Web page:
When Jeff Bzdelik resigned towards the end of March, it was unclear whether his Wake Forest squad would return to the ACC school when athletic director Ron Wellman hired a new coach. Now that Danny Manning has been brought from Tulsa to Winston-Salem, questions have been raised if certain Demon Deacons, like sophomore guard Codi Miller-McIntyre, would indeed be back.
Bret Strelow of the Fayetteville Observer spoke with Miller-McIntyre and asked if he would play under Manning, and the guard confirmed he wasn’t going anywhere, telling Strelow that he couldn’t see any particular reason why he would transfer from Wake Forest.
The 6-foot-3 guard had one of the more underrated sophomore seasons; he significantly increased his assist rate, cut down on his turnovers — 15 percent turnover rate! — and worked hard to attack the basket in the halfcourt, spurning low percentage shots when drawing a foul and getting to the free throw line would prove more advantageous (the guard attempted nearly 100 more free throws than his freshman year). Now under the tutelage of Manning, Miller-McIntyre could be on the cusp of a potential breakout season.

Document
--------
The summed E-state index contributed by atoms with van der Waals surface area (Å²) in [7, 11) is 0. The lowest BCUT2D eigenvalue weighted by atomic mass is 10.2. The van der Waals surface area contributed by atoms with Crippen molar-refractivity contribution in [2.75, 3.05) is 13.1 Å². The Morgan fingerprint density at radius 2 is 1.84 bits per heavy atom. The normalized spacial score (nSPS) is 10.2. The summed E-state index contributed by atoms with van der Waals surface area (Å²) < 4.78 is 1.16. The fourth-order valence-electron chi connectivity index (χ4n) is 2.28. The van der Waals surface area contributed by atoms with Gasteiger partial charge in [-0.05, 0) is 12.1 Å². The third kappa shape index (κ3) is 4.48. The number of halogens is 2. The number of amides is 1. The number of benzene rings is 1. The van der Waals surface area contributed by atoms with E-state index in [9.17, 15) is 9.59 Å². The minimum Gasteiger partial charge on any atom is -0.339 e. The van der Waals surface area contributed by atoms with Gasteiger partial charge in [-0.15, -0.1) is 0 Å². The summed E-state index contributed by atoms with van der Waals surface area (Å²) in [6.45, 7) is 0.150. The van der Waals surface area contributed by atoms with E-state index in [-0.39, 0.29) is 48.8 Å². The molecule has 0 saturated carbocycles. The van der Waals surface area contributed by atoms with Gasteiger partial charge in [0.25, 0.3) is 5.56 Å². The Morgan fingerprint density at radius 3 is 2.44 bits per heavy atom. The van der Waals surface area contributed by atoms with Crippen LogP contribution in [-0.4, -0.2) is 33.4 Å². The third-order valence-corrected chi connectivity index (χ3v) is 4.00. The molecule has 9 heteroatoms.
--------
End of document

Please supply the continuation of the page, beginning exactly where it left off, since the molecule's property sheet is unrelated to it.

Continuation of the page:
The 6-foot-3 guard averaged 10.3 points per game, while shooting 42 percent from three, as a freshman. He, along with Malcolm Hill and Michael Thorne Jr., is one of three returning players who averaged double figures last season.
This could prove to be a make-or-break year for John Groce, who enters his fifth season at the helm. He guided the Illini to an NCAA Tournament in his first season, but hasn’t been back since.
The key for the Illini is health. Abrams gives them experience and leadership, but it won’t be a surprise if there’s some rust in his game after spending the past two seasons on the sideline. Having a healthy Coleman-Lands will help stabilize the backcourt, while Hill, an all-conference caliber forward, and Thorne anchor the frontcourt.
Like Alkins, Jones was a sought-after scorer. The 6-foot-4 two-guard was rated No. 69 overall in the Class of 2016 by Rivals. He picked Indiana over offers from Cal, Cincinnati, Georgetown and more than a dozen other high-major programs.
Jeter, the 6-foot-10, played in a reserve role as a freshman, averaging 1.9 points and 1.9 rebounds per game last season. He will be part of a loaded frontline that includes heralded freshmen Harry Giles and Marques Bolden, as well as redshirt senior Amile Jefferson, who returns to the lineup following a foot injury.
The greatest player in Auburn program history will honored with a statue outside of the team’s home arena.
The university announced that Charles Barkley, the Naismith Memorial Basketball Hall of Famer, will be the fourth athlete to be given a statue, joining Heisman Trophy winners Bo Jackson, Pat Sullivan and Cam Newton.
“It just means a great deal to me,” Barkley said in a statement. “Being a kid from Alabama, going to Auburn. I think everybody knows what Auburn means to me. It’s going to be pretty cool.”
Barkley, currently working as an analyst for TNT, was the SEC Player of the Year in 1984, as well as a second team All-American. He averaged 14.1 points and 9.6 rebounds per game in 84 appearances for the Tigers.